by Ernie K.
Alcoholics Anonymous is fellowship as well as program, and it is significant that the first word on WAFT, as in the Twelve Steps, is “We.”
No One is an Island
“We”: an acknowledgement of our ties with others. “No one is an island,” we all know. But how well do those who are “using” live that? Alcoholism is a lonely disease. Oh, sometimes especially introverts drank to feel more sociable, to feel that they “fit in” rather than standing uncomfortably on the edges of some social gathering. And then? At least in some cases the event would go on too long and one might get sloppy, or eventually retire home for some real “social drinking” and wake up on the floor or worse.
Friends? Pretty much out of necessity choosing those who drank pretty much the same way. Many good conversations, but rarely remembering what was said. Which was all right – you could have the same conversation the next evening, and the next. But so what? After all, “getting together” was not to talk or to listen but to drink. And God help any who tried to “help!” But “God” usually didn’t – unless in some form not very recognizable. More likely the doc or the judge, or sometimes, for the very fortunate, someone who was still able to love.
But then what? How did the drunk get from there to here, to something called “recovery?” According not only to Alcoholics Anonymous but to many serious students of alcoholism, essential to recovery is some form of “spirituality.” But what of those who have difficulty not so much with the term spirituality as with its so frequent association with various forms of religion? Well, for most, the understanding of that “spirituality” – the spirituality that allowed the drunk to become “an alcoholic” – evolved, changed over time. According to the Oxford English Dictionary, spirituality is “that which has a spiritual character” – fair enough, because the same source defines spiritual as “of or relating to, affecting or concerning, the spirit or higher moral qualities.” That, pretty much anyone can live with. Except, for some, for the baggage of their history, the story of a sad and often twisted experience.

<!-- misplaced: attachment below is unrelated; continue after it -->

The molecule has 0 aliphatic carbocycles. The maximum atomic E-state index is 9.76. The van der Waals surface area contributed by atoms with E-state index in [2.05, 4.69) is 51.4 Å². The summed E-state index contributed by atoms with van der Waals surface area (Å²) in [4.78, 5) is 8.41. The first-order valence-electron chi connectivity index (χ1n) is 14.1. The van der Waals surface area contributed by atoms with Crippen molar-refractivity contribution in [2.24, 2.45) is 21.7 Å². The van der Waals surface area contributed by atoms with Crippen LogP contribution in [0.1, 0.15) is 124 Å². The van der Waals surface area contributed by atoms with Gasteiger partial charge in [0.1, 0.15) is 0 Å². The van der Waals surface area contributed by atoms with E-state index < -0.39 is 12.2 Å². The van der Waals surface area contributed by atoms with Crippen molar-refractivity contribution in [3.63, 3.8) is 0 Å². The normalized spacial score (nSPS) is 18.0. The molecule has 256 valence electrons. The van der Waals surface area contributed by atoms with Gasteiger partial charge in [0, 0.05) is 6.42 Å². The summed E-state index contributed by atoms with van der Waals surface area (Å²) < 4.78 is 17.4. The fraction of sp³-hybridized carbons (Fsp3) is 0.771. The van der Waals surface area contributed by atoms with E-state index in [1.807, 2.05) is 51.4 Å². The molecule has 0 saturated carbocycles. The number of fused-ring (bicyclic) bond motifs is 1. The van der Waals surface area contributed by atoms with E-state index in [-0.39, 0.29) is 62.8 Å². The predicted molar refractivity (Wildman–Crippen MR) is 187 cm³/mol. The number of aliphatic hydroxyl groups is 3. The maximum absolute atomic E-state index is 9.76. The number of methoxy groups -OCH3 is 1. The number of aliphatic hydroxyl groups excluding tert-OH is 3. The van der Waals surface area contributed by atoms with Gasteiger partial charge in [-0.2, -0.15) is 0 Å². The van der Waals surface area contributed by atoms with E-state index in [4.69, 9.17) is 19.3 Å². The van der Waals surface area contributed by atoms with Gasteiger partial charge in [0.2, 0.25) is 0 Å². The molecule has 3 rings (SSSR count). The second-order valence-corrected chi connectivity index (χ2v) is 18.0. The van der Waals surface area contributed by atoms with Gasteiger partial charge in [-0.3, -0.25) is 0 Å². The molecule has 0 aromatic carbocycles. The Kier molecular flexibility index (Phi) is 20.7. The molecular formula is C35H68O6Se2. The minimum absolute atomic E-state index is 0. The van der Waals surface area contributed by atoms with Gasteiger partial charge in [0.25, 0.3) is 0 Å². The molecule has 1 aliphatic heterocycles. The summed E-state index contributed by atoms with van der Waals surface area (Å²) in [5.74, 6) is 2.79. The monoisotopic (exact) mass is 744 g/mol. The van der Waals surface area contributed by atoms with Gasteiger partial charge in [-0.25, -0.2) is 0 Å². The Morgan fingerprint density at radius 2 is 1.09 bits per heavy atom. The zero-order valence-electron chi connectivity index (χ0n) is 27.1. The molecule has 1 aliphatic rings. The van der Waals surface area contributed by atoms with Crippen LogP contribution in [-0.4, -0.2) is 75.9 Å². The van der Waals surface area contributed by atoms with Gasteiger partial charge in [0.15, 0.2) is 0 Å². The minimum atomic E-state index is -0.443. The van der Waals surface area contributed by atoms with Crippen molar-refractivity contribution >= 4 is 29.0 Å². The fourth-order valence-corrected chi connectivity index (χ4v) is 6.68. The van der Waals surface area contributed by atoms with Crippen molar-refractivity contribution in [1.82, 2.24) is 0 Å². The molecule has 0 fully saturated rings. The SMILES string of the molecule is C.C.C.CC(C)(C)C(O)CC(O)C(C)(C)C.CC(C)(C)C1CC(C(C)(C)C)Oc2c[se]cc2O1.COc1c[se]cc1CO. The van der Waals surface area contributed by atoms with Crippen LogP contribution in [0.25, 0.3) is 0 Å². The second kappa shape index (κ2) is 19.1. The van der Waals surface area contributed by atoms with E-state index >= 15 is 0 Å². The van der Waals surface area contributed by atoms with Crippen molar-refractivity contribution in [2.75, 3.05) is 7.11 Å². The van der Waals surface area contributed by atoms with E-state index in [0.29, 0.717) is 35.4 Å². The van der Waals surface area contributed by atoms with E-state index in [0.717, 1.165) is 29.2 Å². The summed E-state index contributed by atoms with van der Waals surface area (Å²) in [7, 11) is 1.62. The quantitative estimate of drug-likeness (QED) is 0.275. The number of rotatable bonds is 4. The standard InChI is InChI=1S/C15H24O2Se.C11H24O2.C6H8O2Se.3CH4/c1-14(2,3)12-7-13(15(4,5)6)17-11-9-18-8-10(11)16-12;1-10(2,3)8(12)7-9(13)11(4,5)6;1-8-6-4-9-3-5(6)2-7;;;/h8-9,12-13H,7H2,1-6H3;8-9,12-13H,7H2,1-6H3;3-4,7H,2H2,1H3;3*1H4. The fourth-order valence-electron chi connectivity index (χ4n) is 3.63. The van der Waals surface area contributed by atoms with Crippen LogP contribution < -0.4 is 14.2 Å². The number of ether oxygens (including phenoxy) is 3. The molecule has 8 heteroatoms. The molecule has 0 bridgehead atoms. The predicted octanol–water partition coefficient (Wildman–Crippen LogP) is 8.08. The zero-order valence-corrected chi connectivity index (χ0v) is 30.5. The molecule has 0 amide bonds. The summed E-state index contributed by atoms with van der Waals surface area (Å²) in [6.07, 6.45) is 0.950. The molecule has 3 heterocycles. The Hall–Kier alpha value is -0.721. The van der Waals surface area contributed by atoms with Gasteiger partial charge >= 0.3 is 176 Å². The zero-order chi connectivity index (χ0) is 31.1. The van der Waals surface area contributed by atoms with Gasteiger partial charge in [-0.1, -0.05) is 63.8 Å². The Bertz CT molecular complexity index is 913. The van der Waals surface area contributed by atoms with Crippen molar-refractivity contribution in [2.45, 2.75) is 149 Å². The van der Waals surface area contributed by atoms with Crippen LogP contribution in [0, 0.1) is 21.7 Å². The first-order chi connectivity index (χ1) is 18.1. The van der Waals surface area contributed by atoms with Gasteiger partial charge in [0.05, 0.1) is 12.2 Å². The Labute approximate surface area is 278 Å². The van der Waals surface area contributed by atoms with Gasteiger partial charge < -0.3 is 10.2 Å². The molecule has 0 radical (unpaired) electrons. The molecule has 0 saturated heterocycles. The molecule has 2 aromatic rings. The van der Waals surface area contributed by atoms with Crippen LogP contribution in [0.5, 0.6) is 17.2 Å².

Even before the dawn of Alcoholics Anonymous, many who were troubled by the devastation that some drinkers caused in their own lives as well as those of others thought that some sort of spiritual experience had to happen for an alcoholic to triumph over his (rarely her) drunkenness – only they usually called it a “religious” experience. And especially in the United States, there were just too many religions. Some thoughtful individuals, like the philosopher-psychologist William James, thought such experiences could be generic – not connected with any particular faith but the result of contact with some reality outside of and in some way larger than the self. For most people, that “power greater” or “higher power” is some transcendent being. Others, such as those in the 19th century termed “village atheists” and, more recently, the members of AAAgnostica and WAFT, find that power in some more immanent reality. Most in recent times have fortunately gotten past doorknobs, and find that power in “good orderly direction” or their AA group or the larger reality of Alcoholics Anonymous itself.